Friday, 21 September 2012


The Guardian UK newspaper reports that of the highest Lords in the land, 68 have been discovered fiddling their taxes through tax-havens. The reporters had to rely on a 2009 list of 35 tax-havens compiled by US Congress - as the UK tax offices are too coy, shy and polite (to the 68 Peers of the Realm) to mention tax-havens. What the newspaper did repeat is the Wall Street-City-PR generated crap that "tax avoidance is completely legal". This is utter nonsense as my letter to the Guardian spells out.

If 68 of our law makers are found to use tax-havens, it is certain that many more have not been outed as tax-evaders. This massive tax-evading-capital-flight is bankrupting national economies - then forcing us to borrow our own money back from "The Free Markets" at usurious rates. When will the OECD send in troops to shut the damn tax-havens down and repatriate all the $21 trillion they hold? How much longer do we have to suffer these economically sabotaging, crooked, destructive, silly, greedy pantomimes?



Your headline article “Make UK more like a tax-haven” Friday 21 Sept 12, is qualified by you saying about such schemes (1) …that allow ‘morally repugnant’ albeit legal, aggressive tax avoidance - and (2) Legal tax avoidance represents nearly 14% of UK…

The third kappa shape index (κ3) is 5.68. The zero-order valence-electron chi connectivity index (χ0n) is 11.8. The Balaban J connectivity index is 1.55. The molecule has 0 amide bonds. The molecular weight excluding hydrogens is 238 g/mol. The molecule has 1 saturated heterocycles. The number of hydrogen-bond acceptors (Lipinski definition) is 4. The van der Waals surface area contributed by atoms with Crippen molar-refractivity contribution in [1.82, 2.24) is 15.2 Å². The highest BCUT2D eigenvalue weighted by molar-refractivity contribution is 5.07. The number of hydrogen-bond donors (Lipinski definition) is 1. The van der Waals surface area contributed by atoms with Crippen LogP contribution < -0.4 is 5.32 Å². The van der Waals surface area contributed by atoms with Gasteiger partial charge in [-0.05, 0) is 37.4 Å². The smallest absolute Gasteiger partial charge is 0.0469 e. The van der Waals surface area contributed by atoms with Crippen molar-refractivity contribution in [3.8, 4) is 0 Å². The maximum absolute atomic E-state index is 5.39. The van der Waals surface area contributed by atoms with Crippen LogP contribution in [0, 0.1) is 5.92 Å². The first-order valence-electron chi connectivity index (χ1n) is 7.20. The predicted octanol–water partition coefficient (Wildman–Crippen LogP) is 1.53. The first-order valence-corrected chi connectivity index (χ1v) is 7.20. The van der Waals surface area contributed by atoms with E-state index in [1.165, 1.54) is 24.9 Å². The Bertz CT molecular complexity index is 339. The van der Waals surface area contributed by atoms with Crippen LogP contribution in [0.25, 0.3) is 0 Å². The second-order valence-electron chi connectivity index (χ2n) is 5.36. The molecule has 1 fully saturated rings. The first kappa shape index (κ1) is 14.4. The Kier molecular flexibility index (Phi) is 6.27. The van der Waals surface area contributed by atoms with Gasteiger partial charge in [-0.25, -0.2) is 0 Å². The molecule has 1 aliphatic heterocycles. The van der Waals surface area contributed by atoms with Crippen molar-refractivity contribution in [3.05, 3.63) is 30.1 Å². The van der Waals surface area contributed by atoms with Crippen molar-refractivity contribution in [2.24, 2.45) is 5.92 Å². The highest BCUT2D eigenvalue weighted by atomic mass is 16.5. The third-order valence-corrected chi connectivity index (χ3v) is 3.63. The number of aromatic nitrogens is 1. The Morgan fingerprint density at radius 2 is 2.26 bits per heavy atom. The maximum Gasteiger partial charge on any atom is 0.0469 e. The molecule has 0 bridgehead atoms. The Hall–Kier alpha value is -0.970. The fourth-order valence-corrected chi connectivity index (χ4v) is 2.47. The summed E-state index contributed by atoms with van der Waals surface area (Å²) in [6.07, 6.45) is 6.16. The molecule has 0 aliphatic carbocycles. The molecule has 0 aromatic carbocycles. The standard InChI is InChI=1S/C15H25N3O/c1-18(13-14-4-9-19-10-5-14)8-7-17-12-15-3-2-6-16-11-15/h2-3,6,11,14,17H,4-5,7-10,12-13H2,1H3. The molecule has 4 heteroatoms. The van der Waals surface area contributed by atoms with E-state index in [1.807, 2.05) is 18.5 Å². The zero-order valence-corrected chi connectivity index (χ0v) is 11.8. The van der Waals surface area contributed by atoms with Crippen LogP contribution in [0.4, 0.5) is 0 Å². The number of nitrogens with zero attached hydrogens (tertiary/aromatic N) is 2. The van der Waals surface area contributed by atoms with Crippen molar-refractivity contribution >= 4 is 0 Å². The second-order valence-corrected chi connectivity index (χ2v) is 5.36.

With 30 years hands-on experience of tax dodgers, I assure you that most documents used between UK persons and corporations and tax-havens are illegal, because they interpose non-commercial, unnecessary, fictitious steps, valuations and dummy officers into trading and transfer-pricing invoices. This is criminal, false accounting and fraudulent conspiracy. Your editors and reporters cannot possibly know and so should not write, in this highly complex field of law and auditing, that the majority of tax-avoiding-capital-flight arrangements are “legal”. Most are clumsily contrived bookkeeping pretences and banal lies, which fail to meet the 100 year old laws, designed to inject truth and reality into Tax Returns, however obscured and convoluted.

Good tax planners guarantee to their clients any taxes, fines and compound interest and the legal costs of their schemes unravelling. Before blandly stating “tax avoidance is legal” you should check the, often idiotic, schemes; and check the tax-planners guarantees given to their clients. Only fully guaranteed schemes might be classed as “legal”. But even those may fail in UK courts.

Noel Hodson, Oxford.     

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